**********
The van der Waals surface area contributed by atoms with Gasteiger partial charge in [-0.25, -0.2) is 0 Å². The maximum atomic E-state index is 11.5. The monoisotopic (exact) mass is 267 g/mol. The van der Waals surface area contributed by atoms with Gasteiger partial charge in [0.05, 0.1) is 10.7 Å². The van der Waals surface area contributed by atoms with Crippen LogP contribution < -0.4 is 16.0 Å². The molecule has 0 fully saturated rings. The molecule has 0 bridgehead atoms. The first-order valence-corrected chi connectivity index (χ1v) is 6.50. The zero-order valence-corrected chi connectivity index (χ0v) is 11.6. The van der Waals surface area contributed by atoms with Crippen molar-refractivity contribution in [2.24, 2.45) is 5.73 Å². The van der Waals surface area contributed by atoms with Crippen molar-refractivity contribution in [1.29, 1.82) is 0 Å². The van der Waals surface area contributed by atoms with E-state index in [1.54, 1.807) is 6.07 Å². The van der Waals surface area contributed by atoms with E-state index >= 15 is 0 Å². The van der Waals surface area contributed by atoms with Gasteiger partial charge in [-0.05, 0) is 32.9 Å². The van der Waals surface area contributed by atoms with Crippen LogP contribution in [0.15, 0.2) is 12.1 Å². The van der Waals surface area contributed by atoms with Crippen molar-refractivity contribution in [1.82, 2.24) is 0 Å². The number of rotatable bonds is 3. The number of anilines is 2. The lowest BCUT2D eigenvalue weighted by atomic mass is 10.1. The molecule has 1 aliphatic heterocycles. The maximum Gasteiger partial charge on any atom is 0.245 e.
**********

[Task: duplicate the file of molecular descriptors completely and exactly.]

The van der Waals surface area contributed by atoms with Gasteiger partial charge in [-0.25, -0.2) is 0 Å². The maximum atomic E-state index is 11.5. The monoisotopic (exact) mass is 267 g/mol. The van der Waals surface area contributed by atoms with Gasteiger partial charge in [0.05, 0.1) is 10.7 Å². The van der Waals surface area contributed by atoms with Crippen LogP contribution < -0.4 is 16.0 Å². The molecule has 0 fully saturated rings. The molecule has 0 bridgehead atoms. The first-order valence-corrected chi connectivity index (χ1v) is 6.50. The zero-order valence-corrected chi connectivity index (χ0v) is 11.6. The van der Waals surface area contributed by atoms with Crippen molar-refractivity contribution in [2.24, 2.45) is 5.73 Å². The van der Waals surface area contributed by atoms with Crippen molar-refractivity contribution in [1.29, 1.82) is 0 Å². The van der Waals surface area contributed by atoms with E-state index in [1.54, 1.807) is 6.07 Å². The van der Waals surface area contributed by atoms with E-state index >= 15 is 0 Å². The van der Waals surface area contributed by atoms with Gasteiger partial charge in [-0.05, 0) is 32.9 Å². The van der Waals surface area contributed by atoms with Crippen LogP contribution in [0.15, 0.2) is 12.1 Å². The van der Waals surface area contributed by atoms with Crippen molar-refractivity contribution in [1.82, 2.24) is 0 Å². The number of rotatable bonds is 3. The number of anilines is 2. The lowest BCUT2D eigenvalue weighted by atomic mass is 10.1. The molecule has 1 aliphatic heterocycles. The maximum Gasteiger partial charge on any atom is 0.245 e.